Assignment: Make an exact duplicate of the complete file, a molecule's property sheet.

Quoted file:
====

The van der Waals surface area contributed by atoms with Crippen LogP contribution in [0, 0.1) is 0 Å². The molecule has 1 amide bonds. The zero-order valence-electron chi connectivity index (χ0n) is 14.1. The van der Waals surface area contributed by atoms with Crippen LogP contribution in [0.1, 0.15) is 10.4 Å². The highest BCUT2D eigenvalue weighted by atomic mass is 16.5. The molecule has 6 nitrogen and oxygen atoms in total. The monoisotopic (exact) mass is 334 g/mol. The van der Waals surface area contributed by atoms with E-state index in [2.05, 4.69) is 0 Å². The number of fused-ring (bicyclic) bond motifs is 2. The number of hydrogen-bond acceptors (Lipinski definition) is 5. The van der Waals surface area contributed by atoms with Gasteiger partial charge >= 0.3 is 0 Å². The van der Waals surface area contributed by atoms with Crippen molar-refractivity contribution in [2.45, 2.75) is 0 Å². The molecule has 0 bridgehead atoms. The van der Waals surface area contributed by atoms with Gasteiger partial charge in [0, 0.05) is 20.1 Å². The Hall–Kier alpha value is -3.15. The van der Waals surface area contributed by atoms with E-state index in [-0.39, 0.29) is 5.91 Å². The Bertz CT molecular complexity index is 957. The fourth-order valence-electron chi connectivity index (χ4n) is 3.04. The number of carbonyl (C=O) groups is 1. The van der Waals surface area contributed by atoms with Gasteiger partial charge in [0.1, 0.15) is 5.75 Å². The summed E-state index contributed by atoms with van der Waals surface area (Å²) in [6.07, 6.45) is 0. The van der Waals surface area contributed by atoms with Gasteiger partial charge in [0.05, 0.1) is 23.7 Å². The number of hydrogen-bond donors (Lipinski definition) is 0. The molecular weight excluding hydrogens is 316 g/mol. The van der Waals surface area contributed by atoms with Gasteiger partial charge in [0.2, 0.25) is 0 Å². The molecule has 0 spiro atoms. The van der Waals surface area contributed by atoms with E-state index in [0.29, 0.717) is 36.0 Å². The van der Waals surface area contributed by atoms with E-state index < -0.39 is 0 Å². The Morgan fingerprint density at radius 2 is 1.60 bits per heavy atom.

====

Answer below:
The van der Waals surface area contributed by atoms with Crippen LogP contribution in [0, 0.1) is 0 Å². The molecule has 1 amide bonds. The zero-order valence-electron chi connectivity index (χ0n) is 14.1. The van der Waals surface area contributed by atoms with Crippen LogP contribution in [0.1, 0.15) is 10.4 Å². The highest BCUT2D eigenvalue weighted by atomic mass is 16.5. The molecule has 6 nitrogen and oxygen atoms in total. The monoisotopic (exact) mass is 334 g/mol. The van der Waals surface area contributed by atoms with E-state index in [2.05, 4.69) is 0 Å². The number of fused-ring (bicyclic) bond motifs is 2. The number of hydrogen-bond acceptors (Lipinski definition) is 5. The van der Waals surface area contributed by atoms with Gasteiger partial charge >= 0.3 is 0 Å². The van der Waals surface area contributed by atoms with Crippen molar-refractivity contribution in [2.45, 2.75) is 0 Å². The molecule has 0 bridgehead atoms. The van der Waals surface area contributed by atoms with Gasteiger partial charge in [0, 0.05) is 20.1 Å². The Hall–Kier alpha value is -3.15. The van der Waals surface area contributed by atoms with E-state index in [-0.39, 0.29) is 5.91 Å². The Bertz CT molecular complexity index is 957. The fourth-order valence-electron chi connectivity index (χ4n) is 3.04. The number of carbonyl (C=O) groups is 1. The van der Waals surface area contributed by atoms with Gasteiger partial charge in [0.1, 0.15) is 5.75 Å². The summed E-state index contributed by atoms with van der Waals surface area (Å²) in [6.07, 6.45) is 0. The van der Waals surface area contributed by atoms with Gasteiger partial charge in [0.05, 0.1) is 23.7 Å². The number of hydrogen-bond donors (Lipinski definition) is 0. The molecular weight excluding hydrogens is 316 g/mol. The van der Waals surface area contributed by atoms with Gasteiger partial charge in [0.2, 0.25) is 0 Å². The molecule has 0 spiro atoms. The van der Waals surface area contributed by atoms with E-state index in [0.29, 0.717) is 36.0 Å². The van der Waals surface area contributed by atoms with E-state index < -0.39 is 0 Å². The Morgan fingerprint density at radius 2 is 1.60 bits per heavy atom.